The Rotterdam Convention held an online meeting in September 2020, which looked at recommended listing of two chemicals in particular (perfluorooctanoic acid and decabromodiphenyl ether). The proposed amendment has been circulated to parties on 15 December 2020 and will be considered at COP10, for which the invitation will be sent out by 17 March 201. Additionally, the Rotterdam Convention has been holding webinars and its new compliance mechanism has entered into force in November 2020.

For the Stockholm Convention, the POPs Review Committee will meet online in January (provisional agenda available in the presentation slides). A submission to parties about PFHxS has been circulated to parties on 15 December and will be considered at the COP10. Additionally, the Stockholm Convention has followed up on its scientific processes, and continues to deal with emerging issues, for example with the entry into force of new amendments on dicofol and PFOA on December 3.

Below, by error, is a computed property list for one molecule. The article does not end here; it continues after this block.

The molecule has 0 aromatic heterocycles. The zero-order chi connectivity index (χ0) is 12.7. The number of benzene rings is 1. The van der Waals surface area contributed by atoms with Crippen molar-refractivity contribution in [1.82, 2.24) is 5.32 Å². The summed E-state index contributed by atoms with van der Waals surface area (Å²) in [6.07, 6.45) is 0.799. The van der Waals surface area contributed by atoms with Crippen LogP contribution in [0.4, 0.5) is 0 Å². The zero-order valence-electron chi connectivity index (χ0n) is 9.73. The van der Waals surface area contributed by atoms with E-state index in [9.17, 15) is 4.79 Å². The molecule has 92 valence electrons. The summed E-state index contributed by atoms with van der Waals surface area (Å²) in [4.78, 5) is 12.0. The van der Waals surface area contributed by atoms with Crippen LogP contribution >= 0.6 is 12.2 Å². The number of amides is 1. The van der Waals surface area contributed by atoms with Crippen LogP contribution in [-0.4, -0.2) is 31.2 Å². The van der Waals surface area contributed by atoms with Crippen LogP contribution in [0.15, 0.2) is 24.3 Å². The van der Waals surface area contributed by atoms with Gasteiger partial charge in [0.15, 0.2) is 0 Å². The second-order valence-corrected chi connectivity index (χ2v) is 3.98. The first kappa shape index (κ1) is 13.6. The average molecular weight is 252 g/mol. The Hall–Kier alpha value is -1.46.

The meeting of the COP for the three Conventions will be held simultaneously over two weeks (19-30 July 2021) on the theme of “Global Agreements for a Healthy Planet: Sound Management of chemicals and waste”.  In terms of preparations, we are looking at potential contingencies and organizational matters in case face-to-face meetings are not possible. The final decision is to be taken by February. Finally, preparations for regional meetings are ongoing: these will be held jointly with the ICCM-5 regionals.

Minamata Convention on Mercury

Claudia TEN HAVE, Senior Policy and Coordination Officer, Minamata Convention on Mercury